The World Council of Churches (WCC) has for decades been calling for a world free from nuclear weapons. As the International Campaign to Abolish Nuclear Weapons (ICAN), a WCC partner, received the Nobel Peace Prize over the weekend, WCC leaders reflected on the next steps to build on momentum toward ridding the world of nuclear weapons.
“That award was particularly given because of the role of the International Campaign to Abolish Nuclear Weapons in the establishment of a new treaty to prohibit nuclear weapons,” said Peter Prove, director of the WCC Commission of the Churches on International Affairs.
“The World Council of Churches has been actively involved in this campaign and in those negotiations,” he said. “The achievement of that treaty represents a long-held dream for the World Council of Churches and the ecumenical movement.”
The Treaty on the Prohibition of Nuclear Weapons, which was adopted at the United Nations in July, bans the possession, use and threat of use of nuclear weapons. The WCC, which has been advocating for nuclear disarmament for most of its almost 70-year history, has been an active participant in ICAN since 2010.
At the First Assembly of the WCC in 1948 in Amsterdam, The Netherlands, the WCC described nuclear weapons as a “sin against God” and “a crime against humanity.” Again at the Sixth Assembly in Vancouver, Canada, the WCC called for a treaty to prohibit the use and possession of nuclear weapons.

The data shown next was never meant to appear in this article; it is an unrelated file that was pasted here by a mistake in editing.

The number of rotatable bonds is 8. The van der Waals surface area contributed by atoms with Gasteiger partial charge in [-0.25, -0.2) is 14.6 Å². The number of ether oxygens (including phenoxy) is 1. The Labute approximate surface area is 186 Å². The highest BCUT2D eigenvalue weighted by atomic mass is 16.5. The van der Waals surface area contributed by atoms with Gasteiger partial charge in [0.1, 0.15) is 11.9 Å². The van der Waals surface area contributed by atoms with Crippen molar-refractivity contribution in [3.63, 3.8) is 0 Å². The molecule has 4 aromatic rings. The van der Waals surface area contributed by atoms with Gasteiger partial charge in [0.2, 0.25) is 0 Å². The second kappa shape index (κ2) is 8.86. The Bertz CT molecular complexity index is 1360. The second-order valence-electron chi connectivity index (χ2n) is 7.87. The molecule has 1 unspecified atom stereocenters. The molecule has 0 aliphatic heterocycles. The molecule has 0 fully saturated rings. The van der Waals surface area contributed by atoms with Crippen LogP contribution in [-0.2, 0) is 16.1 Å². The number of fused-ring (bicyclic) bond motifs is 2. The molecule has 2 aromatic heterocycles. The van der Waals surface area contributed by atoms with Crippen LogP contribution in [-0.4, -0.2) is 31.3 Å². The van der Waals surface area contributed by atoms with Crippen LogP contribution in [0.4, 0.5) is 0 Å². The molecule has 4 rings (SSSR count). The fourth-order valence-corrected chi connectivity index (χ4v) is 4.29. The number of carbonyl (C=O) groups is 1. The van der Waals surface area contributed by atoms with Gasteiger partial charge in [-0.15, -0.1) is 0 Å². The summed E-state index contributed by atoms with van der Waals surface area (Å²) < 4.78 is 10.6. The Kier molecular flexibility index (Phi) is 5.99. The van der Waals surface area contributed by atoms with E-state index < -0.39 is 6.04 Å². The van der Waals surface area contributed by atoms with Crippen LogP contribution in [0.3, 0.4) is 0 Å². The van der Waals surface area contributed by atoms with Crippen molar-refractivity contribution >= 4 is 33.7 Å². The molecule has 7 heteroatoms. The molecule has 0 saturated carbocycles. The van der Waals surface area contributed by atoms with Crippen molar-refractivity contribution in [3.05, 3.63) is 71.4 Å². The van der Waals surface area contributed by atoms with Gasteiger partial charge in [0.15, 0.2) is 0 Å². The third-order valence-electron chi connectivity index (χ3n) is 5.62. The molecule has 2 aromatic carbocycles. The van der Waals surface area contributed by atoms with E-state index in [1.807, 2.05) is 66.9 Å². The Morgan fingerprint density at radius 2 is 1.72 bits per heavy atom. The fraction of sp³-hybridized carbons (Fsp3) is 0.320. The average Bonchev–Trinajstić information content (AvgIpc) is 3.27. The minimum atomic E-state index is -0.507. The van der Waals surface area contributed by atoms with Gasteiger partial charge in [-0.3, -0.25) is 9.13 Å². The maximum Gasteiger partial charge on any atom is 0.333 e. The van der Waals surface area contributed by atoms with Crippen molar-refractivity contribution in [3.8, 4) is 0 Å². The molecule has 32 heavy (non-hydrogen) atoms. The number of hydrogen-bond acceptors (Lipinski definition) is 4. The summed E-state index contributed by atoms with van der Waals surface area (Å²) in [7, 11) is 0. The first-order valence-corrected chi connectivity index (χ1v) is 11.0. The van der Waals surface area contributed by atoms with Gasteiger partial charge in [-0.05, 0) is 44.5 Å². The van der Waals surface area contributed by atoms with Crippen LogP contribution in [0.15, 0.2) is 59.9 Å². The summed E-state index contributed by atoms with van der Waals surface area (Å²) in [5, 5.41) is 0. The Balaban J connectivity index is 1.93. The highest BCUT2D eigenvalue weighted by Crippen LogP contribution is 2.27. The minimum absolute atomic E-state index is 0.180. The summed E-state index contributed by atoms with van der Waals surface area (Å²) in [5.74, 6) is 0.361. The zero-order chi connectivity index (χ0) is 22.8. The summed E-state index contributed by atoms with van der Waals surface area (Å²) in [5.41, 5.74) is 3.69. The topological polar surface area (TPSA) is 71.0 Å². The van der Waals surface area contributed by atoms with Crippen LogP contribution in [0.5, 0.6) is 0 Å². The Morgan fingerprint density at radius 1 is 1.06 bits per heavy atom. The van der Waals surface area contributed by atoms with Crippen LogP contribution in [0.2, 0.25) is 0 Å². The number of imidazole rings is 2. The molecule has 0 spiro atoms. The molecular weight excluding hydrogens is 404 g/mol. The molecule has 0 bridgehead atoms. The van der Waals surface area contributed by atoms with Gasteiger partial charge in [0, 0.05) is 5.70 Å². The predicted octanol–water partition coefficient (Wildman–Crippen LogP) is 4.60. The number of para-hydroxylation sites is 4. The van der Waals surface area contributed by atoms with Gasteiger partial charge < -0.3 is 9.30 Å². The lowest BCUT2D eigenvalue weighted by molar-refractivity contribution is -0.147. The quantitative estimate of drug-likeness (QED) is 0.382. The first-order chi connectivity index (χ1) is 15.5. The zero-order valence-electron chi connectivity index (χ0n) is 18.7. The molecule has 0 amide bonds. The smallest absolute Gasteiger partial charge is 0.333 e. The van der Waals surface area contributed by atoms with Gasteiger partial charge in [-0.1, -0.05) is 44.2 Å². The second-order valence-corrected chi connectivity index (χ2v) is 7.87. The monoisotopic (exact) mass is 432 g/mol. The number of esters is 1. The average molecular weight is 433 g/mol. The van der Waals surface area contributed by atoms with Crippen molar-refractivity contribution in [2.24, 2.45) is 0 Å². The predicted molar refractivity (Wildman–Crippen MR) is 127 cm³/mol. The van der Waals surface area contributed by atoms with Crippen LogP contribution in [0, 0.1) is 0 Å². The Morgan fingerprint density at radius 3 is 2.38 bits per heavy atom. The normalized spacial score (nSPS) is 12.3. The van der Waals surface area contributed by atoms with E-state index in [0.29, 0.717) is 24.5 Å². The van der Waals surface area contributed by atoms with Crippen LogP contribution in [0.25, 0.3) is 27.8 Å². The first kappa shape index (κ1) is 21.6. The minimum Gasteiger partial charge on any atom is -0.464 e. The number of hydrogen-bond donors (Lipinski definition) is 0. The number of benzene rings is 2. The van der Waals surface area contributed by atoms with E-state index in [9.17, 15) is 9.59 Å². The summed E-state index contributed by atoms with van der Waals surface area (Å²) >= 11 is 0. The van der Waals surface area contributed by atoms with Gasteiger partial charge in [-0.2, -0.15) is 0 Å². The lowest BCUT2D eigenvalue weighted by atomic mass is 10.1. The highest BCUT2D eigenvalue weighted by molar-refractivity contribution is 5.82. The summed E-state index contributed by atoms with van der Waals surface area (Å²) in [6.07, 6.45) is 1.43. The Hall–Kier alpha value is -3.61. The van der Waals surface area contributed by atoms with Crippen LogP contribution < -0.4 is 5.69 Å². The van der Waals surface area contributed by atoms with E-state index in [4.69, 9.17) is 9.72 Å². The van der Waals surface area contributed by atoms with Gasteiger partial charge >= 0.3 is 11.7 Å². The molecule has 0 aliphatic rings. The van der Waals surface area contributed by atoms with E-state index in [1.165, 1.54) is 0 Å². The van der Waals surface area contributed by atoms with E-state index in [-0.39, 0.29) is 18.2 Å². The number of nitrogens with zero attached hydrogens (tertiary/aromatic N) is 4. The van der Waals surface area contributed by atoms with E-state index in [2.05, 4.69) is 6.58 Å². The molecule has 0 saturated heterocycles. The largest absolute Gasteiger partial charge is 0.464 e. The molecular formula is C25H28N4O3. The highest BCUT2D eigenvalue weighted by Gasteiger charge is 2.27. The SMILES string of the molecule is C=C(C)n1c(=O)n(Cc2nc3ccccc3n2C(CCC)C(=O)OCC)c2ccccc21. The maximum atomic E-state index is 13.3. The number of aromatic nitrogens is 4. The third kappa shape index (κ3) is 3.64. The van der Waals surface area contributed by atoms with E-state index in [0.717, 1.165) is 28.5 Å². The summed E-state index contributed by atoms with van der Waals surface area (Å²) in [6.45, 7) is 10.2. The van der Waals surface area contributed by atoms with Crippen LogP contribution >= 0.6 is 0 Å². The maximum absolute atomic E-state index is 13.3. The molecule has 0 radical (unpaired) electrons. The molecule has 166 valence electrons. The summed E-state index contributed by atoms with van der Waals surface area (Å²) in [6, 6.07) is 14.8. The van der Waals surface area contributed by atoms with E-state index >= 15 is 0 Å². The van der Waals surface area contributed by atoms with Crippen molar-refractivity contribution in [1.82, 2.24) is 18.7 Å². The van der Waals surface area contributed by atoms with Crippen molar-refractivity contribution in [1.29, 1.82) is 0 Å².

“And that’s what this new treaty represents: a new standard, a new normative principal against nuclear weapons and calling for their total elimination,” said Prove. “Now some may say that this achievement is meaningless because nuclear weapons states do not support the treaty and have made clear their intention never to ratify it.”
But, he noted, the treaty creates a new standard, a new normative principal that seeks the elimination of the most destructive, most indiscriminate weapons that human beings have ever devised.
“A single nuclear weapon would cause untold, unprecedented and unconscionable damage and suffering that cannot be remediated, and it must be our purpose to try to ensure that they are never used again in any part of the world,” said Prove. “We have become used, though, to seeking protection under the so-called ‘nuclear umbrella.’ “
Some people believe that nuclear deterrence has played a role in preventing global war since the end of the Second World War, continued Prove. “But we have to ask ourselves whether the existence of nuclear weapons is a really a source of security or rather a source of permanent insecurity,” he said. “Although nuclear weapons arsenals have been reduced around the wold, we have tolerated the continued maintenance and development of ever-more destructive weapons systems in pursuit of that false security.”
Now - with the treaty - humankind has an instrument that de-legitimizes the continued possession, ownership, development and threat of use, as well as actual use, of nuclear weapons. “This is the objective that we surely must all work for,” said Prove. “So we are calling on member churches around the world to approach their governments, to call on their governments to sign and ratify this instrument, to create that that new normative principal instrument to work towards a world without nuclear weapons and no longer to tolerate their continued existence and the threat that they pose not only to humanity but to the entire creation.”
Banning nuclear weapons, 122 governments take leadership where nuclear powers have failed (WCC press release, 8 July 2017)